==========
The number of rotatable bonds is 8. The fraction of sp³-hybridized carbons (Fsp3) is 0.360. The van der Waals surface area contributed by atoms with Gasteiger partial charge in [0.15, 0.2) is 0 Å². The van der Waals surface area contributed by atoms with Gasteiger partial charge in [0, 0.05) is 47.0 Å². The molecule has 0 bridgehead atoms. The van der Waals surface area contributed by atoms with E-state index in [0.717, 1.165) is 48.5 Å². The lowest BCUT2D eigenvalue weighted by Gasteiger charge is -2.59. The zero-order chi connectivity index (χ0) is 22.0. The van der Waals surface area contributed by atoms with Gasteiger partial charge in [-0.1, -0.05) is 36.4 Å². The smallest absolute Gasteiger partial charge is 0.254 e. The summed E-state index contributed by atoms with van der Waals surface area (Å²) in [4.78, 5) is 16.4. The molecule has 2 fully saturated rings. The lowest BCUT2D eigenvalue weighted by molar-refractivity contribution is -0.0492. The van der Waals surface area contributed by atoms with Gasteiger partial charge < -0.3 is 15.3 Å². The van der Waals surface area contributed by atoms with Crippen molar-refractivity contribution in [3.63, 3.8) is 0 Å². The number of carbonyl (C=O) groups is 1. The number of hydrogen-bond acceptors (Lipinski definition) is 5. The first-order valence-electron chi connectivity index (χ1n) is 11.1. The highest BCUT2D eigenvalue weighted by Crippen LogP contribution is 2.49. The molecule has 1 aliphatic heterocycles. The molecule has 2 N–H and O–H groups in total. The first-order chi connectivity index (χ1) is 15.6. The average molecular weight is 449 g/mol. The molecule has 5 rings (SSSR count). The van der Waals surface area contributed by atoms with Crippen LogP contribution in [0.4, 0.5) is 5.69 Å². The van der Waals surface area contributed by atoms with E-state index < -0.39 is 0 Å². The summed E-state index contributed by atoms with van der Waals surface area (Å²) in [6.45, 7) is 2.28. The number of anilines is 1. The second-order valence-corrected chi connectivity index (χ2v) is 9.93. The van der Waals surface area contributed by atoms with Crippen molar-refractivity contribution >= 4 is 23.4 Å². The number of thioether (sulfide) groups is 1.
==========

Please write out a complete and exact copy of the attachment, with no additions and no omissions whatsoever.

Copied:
The number of rotatable bonds is 8. The fraction of sp³-hybridized carbons (Fsp3) is 0.360. The van der Waals surface area contributed by atoms with Gasteiger partial charge in [0.15, 0.2) is 0 Å². The van der Waals surface area contributed by atoms with Gasteiger partial charge in [0, 0.05) is 47.0 Å². The molecule has 0 bridgehead atoms. The van der Waals surface area contributed by atoms with E-state index in [0.717, 1.165) is 48.5 Å². The lowest BCUT2D eigenvalue weighted by Gasteiger charge is -2.59. The zero-order chi connectivity index (χ0) is 22.0. The van der Waals surface area contributed by atoms with Gasteiger partial charge in [-0.1, -0.05) is 36.4 Å². The smallest absolute Gasteiger partial charge is 0.254 e. The summed E-state index contributed by atoms with van der Waals surface area (Å²) in [4.78, 5) is 16.4. The molecule has 2 fully saturated rings. The lowest BCUT2D eigenvalue weighted by molar-refractivity contribution is -0.0492. The van der Waals surface area contributed by atoms with Gasteiger partial charge < -0.3 is 15.3 Å². The van der Waals surface area contributed by atoms with Crippen molar-refractivity contribution in [3.63, 3.8) is 0 Å². The number of carbonyl (C=O) groups is 1. The number of hydrogen-bond acceptors (Lipinski definition) is 5. The first-order valence-electron chi connectivity index (χ1n) is 11.1. The highest BCUT2D eigenvalue weighted by Crippen LogP contribution is 2.49. The molecule has 1 aliphatic heterocycles. The molecule has 2 N–H and O–H groups in total. The first-order chi connectivity index (χ1) is 15.6. The average molecular weight is 449 g/mol. The molecule has 5 rings (SSSR count). The van der Waals surface area contributed by atoms with Crippen LogP contribution in [0.4, 0.5) is 5.69 Å². The van der Waals surface area contributed by atoms with E-state index < -0.39 is 0 Å². The summed E-state index contributed by atoms with van der Waals surface area (Å²) in [6.45, 7) is 2.28. The number of anilines is 1. The second-order valence-corrected chi connectivity index (χ2v) is 9.93. The van der Waals surface area contributed by atoms with Crippen molar-refractivity contribution >= 4 is 23.4 Å². The number of thioether (sulfide) groups is 1.